Also, roughly 70% of the substrate should have plants covering them. Even if you choose to have an open water zone with this aquascaping idea, carpeting or creeping plants will coat your substrate. Since the substrate gets blanketed in plants, you don’t have to ensure that it’s as aesthetically pleasing as you would in other styles, but it should support strong plant growth. In terms of maintenance, this is the one that is the highest on the list.

You’ll have to regularly test the water, prune the plants, and fertilize everything. It’s also a good idea to have CO2 reactors or supplements to ensure your plants stay healthy. This aquascape idea also tends to incorporate many fish as the waste products are food for your plants. Corydoras, Discus, and Cardinal Tetras are plant-safe fish that are ideal for this aquascape.

3. Iwagumi Aquascaping

Iwagumi aquascaping ideas is a form of Nature aquascaping, and it focuses heavily on rocks and substrate. The name is Japanese for “rock formation” and it involves paying close attention to where you place your larger landscaping or anchor rocks. The keystone rock in this design is the Oyaishi, but you never want to place it dead center in the aquarium.

Secondary rocks are Soeishe, and they’re usually much smaller than the Oyaishi stone. You scatter Fujiseki stones across the aquarium in a way that is aesthetically pleasing while looking natural. The common aesthetic with this aquascaping idea is non-symmetrical, off-center designs that mimic nature. It’s a very minimalistic option, and it usually has a single fish species or plant in the whole aquarium.

Vallisneria or Dwarf hair grass are usually fantastic to use as a contrast to the large rocks and visible substrate. Tiny fish species like Endler’s Livebearers or Cherry Barbs add interest without drawing attention from the rocks. You can finish off your aquascaping idea by adding a few Bee or Cherry shrimp. Even a bigger 50 gallon aquarium in this design will only have 12 small fish.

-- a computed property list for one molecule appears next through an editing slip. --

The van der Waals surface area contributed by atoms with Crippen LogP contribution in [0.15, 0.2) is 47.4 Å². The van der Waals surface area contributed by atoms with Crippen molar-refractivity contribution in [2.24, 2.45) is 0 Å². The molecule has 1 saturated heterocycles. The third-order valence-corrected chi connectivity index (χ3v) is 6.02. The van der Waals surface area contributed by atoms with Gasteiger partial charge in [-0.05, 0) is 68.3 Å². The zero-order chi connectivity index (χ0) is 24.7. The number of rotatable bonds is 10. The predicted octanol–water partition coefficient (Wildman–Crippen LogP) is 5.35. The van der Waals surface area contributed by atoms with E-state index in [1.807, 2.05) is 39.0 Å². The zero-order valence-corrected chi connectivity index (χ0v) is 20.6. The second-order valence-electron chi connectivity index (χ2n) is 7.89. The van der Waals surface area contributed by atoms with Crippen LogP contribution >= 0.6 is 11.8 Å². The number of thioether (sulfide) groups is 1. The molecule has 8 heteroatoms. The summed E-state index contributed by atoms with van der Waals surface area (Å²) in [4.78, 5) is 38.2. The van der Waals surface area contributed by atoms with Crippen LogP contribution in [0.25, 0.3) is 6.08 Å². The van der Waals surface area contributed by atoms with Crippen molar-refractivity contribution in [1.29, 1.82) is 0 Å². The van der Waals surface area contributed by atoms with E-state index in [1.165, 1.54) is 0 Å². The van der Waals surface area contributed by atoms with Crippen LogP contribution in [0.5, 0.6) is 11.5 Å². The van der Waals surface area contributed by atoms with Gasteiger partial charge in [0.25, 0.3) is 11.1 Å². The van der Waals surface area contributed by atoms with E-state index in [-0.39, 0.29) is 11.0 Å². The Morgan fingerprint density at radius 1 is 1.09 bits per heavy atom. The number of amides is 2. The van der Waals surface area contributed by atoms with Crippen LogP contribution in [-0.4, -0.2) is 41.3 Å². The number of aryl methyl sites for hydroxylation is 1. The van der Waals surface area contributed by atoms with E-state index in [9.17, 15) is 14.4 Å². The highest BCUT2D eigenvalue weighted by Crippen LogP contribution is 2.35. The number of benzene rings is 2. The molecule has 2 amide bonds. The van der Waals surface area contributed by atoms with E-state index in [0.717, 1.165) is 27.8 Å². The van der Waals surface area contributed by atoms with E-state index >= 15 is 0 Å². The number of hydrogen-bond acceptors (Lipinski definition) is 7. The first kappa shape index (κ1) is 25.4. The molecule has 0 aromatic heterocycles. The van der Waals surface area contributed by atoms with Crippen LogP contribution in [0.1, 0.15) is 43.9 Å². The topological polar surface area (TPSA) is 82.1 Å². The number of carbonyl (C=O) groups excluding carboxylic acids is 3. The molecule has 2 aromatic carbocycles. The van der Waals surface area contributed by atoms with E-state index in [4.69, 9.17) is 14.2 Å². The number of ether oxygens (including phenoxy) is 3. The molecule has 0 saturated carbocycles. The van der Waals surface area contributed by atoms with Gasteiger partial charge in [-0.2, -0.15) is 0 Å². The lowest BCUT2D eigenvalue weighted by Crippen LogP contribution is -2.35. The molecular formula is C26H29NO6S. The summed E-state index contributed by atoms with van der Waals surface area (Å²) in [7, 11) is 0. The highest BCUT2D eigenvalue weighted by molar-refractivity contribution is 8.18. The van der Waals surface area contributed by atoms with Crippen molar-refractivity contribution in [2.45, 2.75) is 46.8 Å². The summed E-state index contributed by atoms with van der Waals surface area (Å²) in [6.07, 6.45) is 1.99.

With this aquascaping idea, picking the rocks is far more important than the fish, and Blue Dragon (Seiryu) stones are very popular. They have a textured, complex look and feel with exterior and grain fractures that make them fantastic showpieces. You can use driftwood too, but you’ll need much smaller pieces scattered about.

4. Jungle Aquascaping

A sense of chaos will define your jungle aquascaping idea. You allow your plants to thrive and fill in virtually every open space in the aquarium. It’s a good idea to pick out Banana Plants, Amazon Swords, and taller cultivars of Criniums and Vallisneria. All of these plants have broad leaves. You don’t have to tuck them into the background either. Instead, you can place them around or group them to create growth thickets without shading out smaller or slower growing plants like Chain Swords or Anubias.

The best jungle aquascaping idea is to have order using species grouping, algae control, adequate pruning, and barriers like rock or driftwood that help to break up the tank’s visual flow. Rock and driftwood contribute to the wild look, like it was swept up in a flood. Wood can also leach tannins, and this can push the water to be slightly more acidic and give more substrate for the plants to grow that thrive on harder surfaces like African Water Ferns or Java. Floating plants can add to the look too.

Balancing out the lighting levels can be a challenge with this aquascaping idea. Since plants grow thick and large with minimal pruning, they can easily overshadow one another. You’ll have to plan and plant everything with the adult sizes in mind and trim them enough to keep them the correct size.

Ensuring that you get enough nutrition to every plant is another challenge, especially if your fish population is small. CO2 rectors, even though they can be expensive for larger setups, will help to ensure that your plants get enough carbon dioxide to help them with photosynthesis. Putting more fish in the water will make sure there is enough CO2 in heavily planted aquascape ideas.

3 Jungle Aquascape
Even though this aquascape idea looks very wild, you actually organize it very well when you first set it up.

5. Nature or Amano Aquascaping